Dark Month for Apple Repairs


#1

I would like to speak personally for a moment on an issue that is quite important to me. The subject matter is difficult and polarising, considering the specialty of this website and discussion forum, but I’ll aim to be as reasonable as I can be. I’m not seeking conflict. I’m just concerned.

http://9to5mac.com/2016/07/01/tekserve-closure-louis-rossman-videos/

I started repairing computers and electronics when I was seven years old. I bought my first computer with pocket change, around five dollars in total, and a bunch of scrap parts. It’s been my passion and even my identity for as long as I can remember. When I turned 18, I landed my first job at an Apple service centre repairing Macs, and the rest is history.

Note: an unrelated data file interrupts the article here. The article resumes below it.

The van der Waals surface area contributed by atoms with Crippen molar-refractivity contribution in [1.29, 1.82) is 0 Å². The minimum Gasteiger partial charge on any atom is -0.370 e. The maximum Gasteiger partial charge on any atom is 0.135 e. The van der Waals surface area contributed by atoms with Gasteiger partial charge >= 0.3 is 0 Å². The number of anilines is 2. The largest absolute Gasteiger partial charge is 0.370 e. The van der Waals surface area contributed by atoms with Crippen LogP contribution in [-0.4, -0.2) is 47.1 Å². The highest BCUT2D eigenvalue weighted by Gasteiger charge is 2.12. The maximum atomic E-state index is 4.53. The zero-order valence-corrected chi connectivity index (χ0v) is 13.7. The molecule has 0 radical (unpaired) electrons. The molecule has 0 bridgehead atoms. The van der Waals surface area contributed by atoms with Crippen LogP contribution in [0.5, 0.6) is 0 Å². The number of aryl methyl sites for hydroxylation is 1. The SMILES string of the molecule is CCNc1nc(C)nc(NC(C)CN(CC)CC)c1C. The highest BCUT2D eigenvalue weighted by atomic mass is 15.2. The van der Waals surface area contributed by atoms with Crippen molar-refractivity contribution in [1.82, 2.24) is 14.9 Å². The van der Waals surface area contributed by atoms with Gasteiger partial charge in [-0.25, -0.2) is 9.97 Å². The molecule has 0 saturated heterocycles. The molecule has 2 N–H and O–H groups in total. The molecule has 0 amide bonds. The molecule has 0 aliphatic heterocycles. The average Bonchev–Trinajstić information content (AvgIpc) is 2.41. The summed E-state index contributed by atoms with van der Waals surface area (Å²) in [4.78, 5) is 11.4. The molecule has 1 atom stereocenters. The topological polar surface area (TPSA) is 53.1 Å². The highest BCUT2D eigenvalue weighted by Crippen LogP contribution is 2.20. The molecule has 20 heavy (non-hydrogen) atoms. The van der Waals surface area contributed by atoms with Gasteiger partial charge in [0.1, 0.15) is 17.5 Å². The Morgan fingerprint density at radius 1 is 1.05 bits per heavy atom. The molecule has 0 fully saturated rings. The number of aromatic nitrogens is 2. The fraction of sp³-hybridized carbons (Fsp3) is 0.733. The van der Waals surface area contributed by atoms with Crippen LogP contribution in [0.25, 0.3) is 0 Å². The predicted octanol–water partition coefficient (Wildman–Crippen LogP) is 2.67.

Never before have I actually feared for the future of consumer electronics and repair as much as I do now.

Computer and electronics repairers lost a battle last month when the Fair Repair Bill, which aimed to allow independent repairers to provide repair services to customers without fear of legal action, was dismissed by the New York State senate and not even tabled for a vote following input from a consortium of manufacturers including Apple, IBM, Cisco and Xerox, who actively opposed the bill.

So it was a dark time for independent repairers.